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New York Case Underscores Wi-Fi Privacy Dangers

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New York case underscores Wi-Fi privacy dangers


Not medical marihuana but important information for all my brothers and sisters using this internet thing.


Carolyn Thompson / Associated Press


Buffalo, N.Y.— Lying on his family room floor with assaultweapons trained on him, shouts of "pedophile!" and"pornographer!" stinging like his fresh cuts and bruises, the Buffalohomeowner didn't need long to figure out the reason for the early morningwake-up call from a swarm of federal agents.


That new wirelessrouter. He'd gotten fed up trying to set a password. Someone must have used hisInternet connection, he thought.


"We know who youare! You downloaded thousands of images at 11:30 last night," the man'slawyer, Barry Covert, recounted the agents saying. They referred to a screenname, "Doldrum."


"No, Ididn't," he insisted. "Somebody else could have but I didn't doanything like that."


"You're a creep ...just admit it," they said.


Law enforcementofficials say the case is a cautionary tale. Their advice: Password-protectyour wireless router.


Plenty of others wouldagree. The Sarasota, Fla. man, for example, who got a similar visit from theFBI last year after someone on a boat docked in a marina outside his buildingused a potato chip can as an antenna to boost his wireless signal and downloadan astounding 10 million images of child porn, or the North Syracuse, N.Y., manwho in December 2009 opened his door to police who'd been following anelectronic trail of illegal videos and images. The man's neighbor pleadedguilty April 12.


For two hours that Marchmorning in Buffalo, agents tapped away at the homeowner's desktop computer,eventually taking it with them, along with his and his wife's iPads andiPhones.


Within three days,investigators determined the homeowner had been telling the truth: If someonewas downloading child pornography through his wireless signal, it wasn't him.About a week later, agents arrested a 25-year-old neighbor and charged him withdistribution of child pornography. The case is pending in federal court.


It's unknown how oftenunsecured routers have brought legal trouble for subscribers. Besides the criminalinvestigations, the Internet is full of anecdotal accounts of people who've hadto fight accusations of illegally downloading music or movies.


Whether you're guilty ornot, "you look like the suspect," said Orin Kerr, a professor atGeorge Washington University Law School, who said that's just one of manyreasons to secure home routers.


Experts say the moresavvy hackers can go beyond just connecting to the Internet on the host's dimeand monitor Internet activity and steal passwords or other sensitiveinformation.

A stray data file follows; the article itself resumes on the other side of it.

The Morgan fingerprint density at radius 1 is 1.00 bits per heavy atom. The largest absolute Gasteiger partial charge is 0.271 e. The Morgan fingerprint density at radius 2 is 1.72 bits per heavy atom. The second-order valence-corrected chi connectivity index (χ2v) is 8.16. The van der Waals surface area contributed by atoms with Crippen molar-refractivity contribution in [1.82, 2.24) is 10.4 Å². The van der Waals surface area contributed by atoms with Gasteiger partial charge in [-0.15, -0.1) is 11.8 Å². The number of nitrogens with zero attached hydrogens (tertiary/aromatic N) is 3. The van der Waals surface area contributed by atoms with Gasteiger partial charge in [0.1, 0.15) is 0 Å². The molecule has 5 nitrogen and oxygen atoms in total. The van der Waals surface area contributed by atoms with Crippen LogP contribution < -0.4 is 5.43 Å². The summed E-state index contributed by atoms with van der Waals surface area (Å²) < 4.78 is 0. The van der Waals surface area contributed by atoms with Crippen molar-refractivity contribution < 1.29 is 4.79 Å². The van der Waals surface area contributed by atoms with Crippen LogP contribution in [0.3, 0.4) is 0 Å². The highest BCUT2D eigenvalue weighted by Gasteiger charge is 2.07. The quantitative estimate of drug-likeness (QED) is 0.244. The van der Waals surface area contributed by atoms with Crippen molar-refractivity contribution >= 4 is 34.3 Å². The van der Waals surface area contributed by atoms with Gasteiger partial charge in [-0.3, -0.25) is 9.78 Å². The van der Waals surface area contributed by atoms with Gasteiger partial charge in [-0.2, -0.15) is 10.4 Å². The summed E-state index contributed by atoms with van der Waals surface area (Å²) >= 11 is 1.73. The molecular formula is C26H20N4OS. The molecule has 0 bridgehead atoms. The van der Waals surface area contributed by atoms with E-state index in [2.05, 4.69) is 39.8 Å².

A study released inFebruary provides a sense of how often computer users rely on the generosity —or technological shortcomings — of their neighbors to gain Internet access.


The poll conducted forthe Wi-Fi Alliance, the industry group that promotes wireless technologystandards, found that among 1,054 Americans age 18 and older, 32 percentacknowledged trying to access a Wi-Fi network that wasn't theirs. An estimated201 million households worldwide use Wi-Fi networks, according to the alliance.


The same study,conducted by Wakefield Research, found that 40 percent said they would be morelikely to trust someone with their house key than with their Wi-Fi networkpassword.


For some, though,leaving their wireless router open to outside use is a philosophical decision,a way of returning the favor for the times they've hopped on to someone else'snetwork to check e-mail or download directions while away from home .


"I think it'sconvenient and polite to have an open Wi-Fi network," said RebeccaJeschke, whose home signal is accessible to anyone within range.


"Public Wi-Fi isfor the common good and I'm happy to participate in that — and lots of peopleare," said Jeschke, a spokeswoman for the Electronic Frontier Foundation,a San Francisco-based nonprofit that takes on cyberspace civil libertiesissues.


Experts say wirelessrouters come with encryption software, but setting it up means a trip to themanual.


The government'sComputer Emergency Readiness Team recommends home users make their networksinvisible to others by disabling the identifier broadcasting function thatallows wireless access points to announce their presence. It also advises usersto replace any default network names or passwords, since those are widelyknown, and to keep an eye on the manufacturer's website for security patches orupdates.


People who keep an openwireless router won't necessarily know when someone else is piggybacking on thesignal, which usually reaches 300-400 feet, though a slower connection may be aclue.


For the Buffalohomeowner, who didn't want to be identified, the tip-off wasn't nearly assubtle.


It was 6:20 a.m. March 7when he and his wife were awakened by the sound of someone breaking down theirrear door. He threw a robe on and walked to the top of the stairs, looking downto see seven armed people with jackets bearing the initials I-C-E, which hedidn't immediately know stood for Immigration and Customs Enforcement.